Appeal of the ‘smuggling paradigm’ and possible pitfalls
  • Smuggling was considered as a helpful distraction to States from the main question ‘what are the rights of people not lawfully within the country?’;
  • It was suggested that the ‘smuggling paradigm’ had been defined by governments, serving their interests rather than reflecting a migrant-centred perspective;
  • Participants discussed how states need migrants and yet also do not wish to be seen as welcoming migrants which complicates ‘migration management’: migration responses often involve offsetting public relations threats while addressing the realities of labour markets which depend upon migrant labour;
  • Some discussed the inadequacy of bureaucratic responses which seek to break down migration into ‘digestible chunks’: categories such as ‘forced migration’, ‘economic migration’, ‘family migration’, were thought not to reflect the fact that many migrants move through different categories throughout their journey (e.g. a person may be a refugee at the first border crossing and thereafter also in need of livelihood, thus an economic migrant), the smuggling category is another such label;
  • Some noted how bureaucratic migration procedures can create the conditions and incentives for migrants to turn to smugglers. Arguing that the counter-smuggling paradigm could open up channels that lead to exploitation, including trafficking.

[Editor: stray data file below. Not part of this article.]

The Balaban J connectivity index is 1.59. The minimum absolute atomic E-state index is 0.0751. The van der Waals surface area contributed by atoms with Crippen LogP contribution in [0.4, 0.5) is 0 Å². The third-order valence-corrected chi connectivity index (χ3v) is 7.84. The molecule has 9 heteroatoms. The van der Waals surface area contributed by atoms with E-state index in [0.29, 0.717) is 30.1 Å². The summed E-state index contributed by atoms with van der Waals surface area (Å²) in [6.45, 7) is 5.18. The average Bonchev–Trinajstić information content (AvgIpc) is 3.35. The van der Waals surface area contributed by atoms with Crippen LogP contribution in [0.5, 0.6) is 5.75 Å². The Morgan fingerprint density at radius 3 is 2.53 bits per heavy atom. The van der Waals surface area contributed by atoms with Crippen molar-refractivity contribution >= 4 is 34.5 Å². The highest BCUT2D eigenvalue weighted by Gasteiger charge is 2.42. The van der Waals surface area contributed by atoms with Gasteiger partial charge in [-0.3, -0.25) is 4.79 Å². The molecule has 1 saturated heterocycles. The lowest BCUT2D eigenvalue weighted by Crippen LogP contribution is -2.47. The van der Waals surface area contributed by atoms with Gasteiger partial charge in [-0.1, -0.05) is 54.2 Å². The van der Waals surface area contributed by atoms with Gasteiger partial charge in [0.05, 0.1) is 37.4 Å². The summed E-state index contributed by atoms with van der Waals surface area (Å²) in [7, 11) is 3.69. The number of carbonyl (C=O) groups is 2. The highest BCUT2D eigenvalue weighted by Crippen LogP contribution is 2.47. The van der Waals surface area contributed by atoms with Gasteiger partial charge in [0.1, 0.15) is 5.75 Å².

• Some participants saw that refugees often need to use smugglers to exit situations of persecution or distress.


Protective categories for migrants and the human rights framework
  • Aggravated smuggling: The Smuggling Protocol suggests that states can establish aggravating circumstances to a smuggling situation, ones in which lives are in danger or persons are treated inhumanely. Participants noted that this provision has been useful to States as a means of applying greater penalties to the smuggler who endangers lives, rather than creating a new category of victim. It was agreed that there seems to be no inherent human rights ‘added value’ in using this terminology. From a human rights perspective it was therefore felt to be more effective to draw on international human rights law and the protections therein;
  • Trafficking: Participants considered the possibilities of broadening the Human Trafficking Protocol to include smuggled migrants who’ve experienced serious rights violations but were concerned that this would either weaken those protections gained or victimize migrants who might prefer to seek more empowering protection frameworks;
  • The Convention on the Protection of the Rights of all Migrant Workers and Members of their Families (MWC), the Universal Periodic Review Process and the UN Special Procedures were highlighted as channels for raising rights violations against smuggled migrants.